March 11, 2012 |
I am an engineer and a disaster researcher; I went to Japan after the March 11, 2011, magnitude 9.0 Tohoku earthquake to try to identify lessons there that could benefit future disaster-response operations. In late May, I was following the usual research routine of interviewing individuals involved at the various stages of the disaster response, and particularly those involved in the distribution of critical supplies as part of the relief effort. FOR THE RECORD: Tsunami: In a March 11 Op-Ed about a 1,000-year-old story that saved lives after the Tohoku earthquake, the last name of a Japanese engineer was misspelled.
CALIFORNIA | LOCAL
August 22, 1992 |
Ernestine Allerhand and Hilde Keneley, both of Laguna Beach, and Evelin Alleman, of Laguna Niguel all have the spirit of volunteering. So much so that they were honored by the South Coast Medical Center Auxiliary for their combined 45,000 hours of service at the Laguna Beach Community Clinic where they greet visitors, transport patients and provide other hospital services. Alleman has 18,000 hours of service, Allerhand has 14,000 hours and Keneley has 13,000.
July 29, 2007 |
Eben Bayer grew up on a Vermont farm learning the intricacies of mushroom harvesting with his father. Now the Rensselaer Polytechnic Institute graduate is using that experience to create an organic insulation made from mushrooms. More at home on a pizza, mushrooms certainly aren't a typical building material, but Bayer thought they just might work when given the assignment two years ago to create a sustainable insulation.
CALIFORNIA | LOCAL
September 20, 2005 |
Marta Bohn-Meyer, a precision aerobatic pilot and the chief engineer of the National Aeronautics and Space Administration's Dryden Flight Research Center at Edwards Air Force Base, has died in the crash of her private plane. She was 48. Bohn-Meyer, who lived in Lancaster and was off duty, died Sunday near Yukon, Okla., an Oklahoma City suburb, when the Giles G-300 she was flying crashed as she began routine aerobatic practice.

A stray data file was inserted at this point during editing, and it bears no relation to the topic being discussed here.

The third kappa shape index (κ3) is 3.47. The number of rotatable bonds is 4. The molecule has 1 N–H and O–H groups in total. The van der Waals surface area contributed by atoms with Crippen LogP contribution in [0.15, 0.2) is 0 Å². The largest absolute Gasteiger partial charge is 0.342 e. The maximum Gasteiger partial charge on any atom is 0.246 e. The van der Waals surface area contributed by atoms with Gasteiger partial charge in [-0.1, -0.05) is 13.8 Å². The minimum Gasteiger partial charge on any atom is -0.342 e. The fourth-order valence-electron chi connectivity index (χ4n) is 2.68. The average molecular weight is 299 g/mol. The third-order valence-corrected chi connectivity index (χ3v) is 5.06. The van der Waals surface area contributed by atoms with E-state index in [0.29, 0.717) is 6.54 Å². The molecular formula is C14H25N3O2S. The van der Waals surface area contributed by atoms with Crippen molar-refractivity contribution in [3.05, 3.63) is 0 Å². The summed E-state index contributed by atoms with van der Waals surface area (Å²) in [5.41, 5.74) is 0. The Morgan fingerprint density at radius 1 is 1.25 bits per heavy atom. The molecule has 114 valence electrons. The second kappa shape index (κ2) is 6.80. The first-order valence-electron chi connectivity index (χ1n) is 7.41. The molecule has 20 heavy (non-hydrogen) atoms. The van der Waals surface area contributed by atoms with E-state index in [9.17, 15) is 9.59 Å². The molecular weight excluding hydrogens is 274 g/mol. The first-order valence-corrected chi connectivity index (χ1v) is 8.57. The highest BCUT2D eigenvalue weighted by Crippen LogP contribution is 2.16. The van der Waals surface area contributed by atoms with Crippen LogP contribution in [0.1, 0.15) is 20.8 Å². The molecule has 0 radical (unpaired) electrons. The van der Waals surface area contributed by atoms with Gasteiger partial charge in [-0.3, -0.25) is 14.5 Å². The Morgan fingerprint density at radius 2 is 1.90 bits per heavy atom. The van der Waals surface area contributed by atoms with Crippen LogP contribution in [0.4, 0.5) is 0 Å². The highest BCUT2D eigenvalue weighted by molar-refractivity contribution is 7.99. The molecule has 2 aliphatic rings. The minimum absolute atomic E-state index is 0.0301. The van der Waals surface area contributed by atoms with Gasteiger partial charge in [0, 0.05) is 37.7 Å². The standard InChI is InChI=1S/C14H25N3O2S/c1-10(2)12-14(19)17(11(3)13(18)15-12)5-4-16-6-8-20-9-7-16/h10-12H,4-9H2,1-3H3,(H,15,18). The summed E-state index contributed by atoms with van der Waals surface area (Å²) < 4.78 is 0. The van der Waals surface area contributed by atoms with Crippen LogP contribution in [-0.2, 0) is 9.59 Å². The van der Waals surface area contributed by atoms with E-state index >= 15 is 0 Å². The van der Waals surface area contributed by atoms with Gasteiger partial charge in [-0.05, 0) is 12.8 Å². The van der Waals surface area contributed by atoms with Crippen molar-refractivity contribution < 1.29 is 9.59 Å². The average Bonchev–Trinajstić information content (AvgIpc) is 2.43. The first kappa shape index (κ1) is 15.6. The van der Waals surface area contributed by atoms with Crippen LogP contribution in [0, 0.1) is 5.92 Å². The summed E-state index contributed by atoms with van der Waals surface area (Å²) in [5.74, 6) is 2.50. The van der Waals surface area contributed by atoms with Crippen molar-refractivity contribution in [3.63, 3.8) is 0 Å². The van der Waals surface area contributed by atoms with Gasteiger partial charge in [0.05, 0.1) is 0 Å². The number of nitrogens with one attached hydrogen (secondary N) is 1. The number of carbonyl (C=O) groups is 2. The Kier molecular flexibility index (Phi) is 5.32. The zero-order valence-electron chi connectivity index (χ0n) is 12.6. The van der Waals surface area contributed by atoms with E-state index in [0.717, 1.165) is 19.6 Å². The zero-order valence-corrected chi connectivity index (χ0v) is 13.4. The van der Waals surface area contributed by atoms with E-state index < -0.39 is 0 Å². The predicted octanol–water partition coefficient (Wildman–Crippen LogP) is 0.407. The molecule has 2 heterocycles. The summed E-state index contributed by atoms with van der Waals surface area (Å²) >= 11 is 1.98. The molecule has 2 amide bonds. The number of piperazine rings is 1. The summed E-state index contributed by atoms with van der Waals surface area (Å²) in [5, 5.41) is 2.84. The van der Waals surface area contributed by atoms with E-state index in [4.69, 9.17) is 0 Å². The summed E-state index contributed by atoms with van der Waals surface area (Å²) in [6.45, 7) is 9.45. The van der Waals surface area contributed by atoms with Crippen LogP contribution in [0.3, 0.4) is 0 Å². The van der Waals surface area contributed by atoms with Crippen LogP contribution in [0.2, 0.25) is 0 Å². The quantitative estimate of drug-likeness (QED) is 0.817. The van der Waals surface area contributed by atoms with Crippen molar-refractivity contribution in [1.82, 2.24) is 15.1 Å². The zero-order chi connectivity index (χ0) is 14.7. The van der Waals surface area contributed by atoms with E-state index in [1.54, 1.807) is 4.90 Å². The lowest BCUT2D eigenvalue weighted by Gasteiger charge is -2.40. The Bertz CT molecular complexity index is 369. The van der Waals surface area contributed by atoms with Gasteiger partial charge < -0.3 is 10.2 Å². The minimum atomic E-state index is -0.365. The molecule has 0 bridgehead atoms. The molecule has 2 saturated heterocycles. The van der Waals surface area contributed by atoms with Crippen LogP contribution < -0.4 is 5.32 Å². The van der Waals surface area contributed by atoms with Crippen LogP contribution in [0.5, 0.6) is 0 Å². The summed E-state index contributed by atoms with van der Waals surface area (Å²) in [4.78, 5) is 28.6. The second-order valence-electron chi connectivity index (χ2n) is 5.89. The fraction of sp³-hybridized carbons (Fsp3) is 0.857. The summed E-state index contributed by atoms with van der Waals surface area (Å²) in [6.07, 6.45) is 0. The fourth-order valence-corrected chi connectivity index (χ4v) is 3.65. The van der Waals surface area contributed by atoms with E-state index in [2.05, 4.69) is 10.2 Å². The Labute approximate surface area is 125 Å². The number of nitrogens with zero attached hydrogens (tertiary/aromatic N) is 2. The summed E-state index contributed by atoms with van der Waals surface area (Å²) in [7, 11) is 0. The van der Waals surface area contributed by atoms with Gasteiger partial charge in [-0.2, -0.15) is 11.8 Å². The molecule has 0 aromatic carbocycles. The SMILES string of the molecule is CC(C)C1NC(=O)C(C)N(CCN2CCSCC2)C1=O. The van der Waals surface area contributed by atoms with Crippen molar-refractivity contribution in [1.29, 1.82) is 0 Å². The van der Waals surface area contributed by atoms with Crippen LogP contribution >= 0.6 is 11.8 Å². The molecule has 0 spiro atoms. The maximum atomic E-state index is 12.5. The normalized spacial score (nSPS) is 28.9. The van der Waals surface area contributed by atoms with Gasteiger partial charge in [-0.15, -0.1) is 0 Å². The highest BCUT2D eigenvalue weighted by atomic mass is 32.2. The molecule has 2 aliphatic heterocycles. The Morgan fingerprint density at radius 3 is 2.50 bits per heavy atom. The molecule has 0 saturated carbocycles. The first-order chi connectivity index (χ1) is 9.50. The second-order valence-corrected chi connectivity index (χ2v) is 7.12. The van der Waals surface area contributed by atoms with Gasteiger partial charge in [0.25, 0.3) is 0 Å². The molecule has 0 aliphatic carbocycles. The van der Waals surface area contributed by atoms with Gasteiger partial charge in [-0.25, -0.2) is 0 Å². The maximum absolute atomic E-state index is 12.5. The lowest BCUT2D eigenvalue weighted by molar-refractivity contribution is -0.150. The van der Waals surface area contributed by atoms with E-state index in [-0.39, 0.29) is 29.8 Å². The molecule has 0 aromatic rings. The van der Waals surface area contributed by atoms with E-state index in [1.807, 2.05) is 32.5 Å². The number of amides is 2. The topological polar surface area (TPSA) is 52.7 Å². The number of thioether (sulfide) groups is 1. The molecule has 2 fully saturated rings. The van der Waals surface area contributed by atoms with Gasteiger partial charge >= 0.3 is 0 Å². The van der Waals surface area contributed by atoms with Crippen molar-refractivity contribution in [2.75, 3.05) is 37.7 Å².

November 20, 1992 |
Seeking new ways to move scientific research from its laboratories to the marketplace, the University of California is considering a plan to form a unique for-profit corporation that would be jointly owned by UC and outside shareholders to invest in promising technologies. The proposed company, dubbed California Technology Ventures Corp.
February 15, 1986 |
Will the real Lakers please stand up! They better, because Sunday they tangle with their old nemesis, the Boston Celtics. CBS (Channels 2 and 8) covers this major clash, starting at 12:45 p.m. It's only the second--and final--meeting during the regular season, because of the ridiculous NBA scheduling. Here are the two powers, two major attractions, only playing each other twice a season. The Celtics pulverized and embarrassed the Lakers Jan.
October 8, 1992 |
Mayor Carl Raggio announced Wednesday that he will not seek a third term in office, saying he has had his fill of politics and will test his skills, instead, in sculpting stone. The announcement is expected to draw a large field of candidates for the April election when three City Council positions will appear on the ballot. Council members Ginger Bremberg, who has served three terms, and Dick Jutras, completing his first term, are expected to seek reelection, although they have not yet said so.
February 28, 1985 |
President Reagan presented National Medals of Science to 19 winners, including eight Californians, on Wednesday, telling them that they have made "an outstanding contribution to our way of life and our future." At an East Room ceremony, Reagan said, "There's no nation on Earth that can match our scientific capability, our standard of living and our national security. The medals went to: -Howard L. Bachrach, retired from the Agriculture Department at Plum Island, N.Y.
August 17, 1986 |
New York has defeated California in a bid for a $50-million national center for earthquake research, it was revealed Saturday. A committee of the National Science Foundation selected the State University of New York at Buffalo for the center over the University of California, Berkeley. Buffalo and Berkeley were the two finalists mainly because they have the only two state-of-the-art earthquake simulators in the United States, officials said.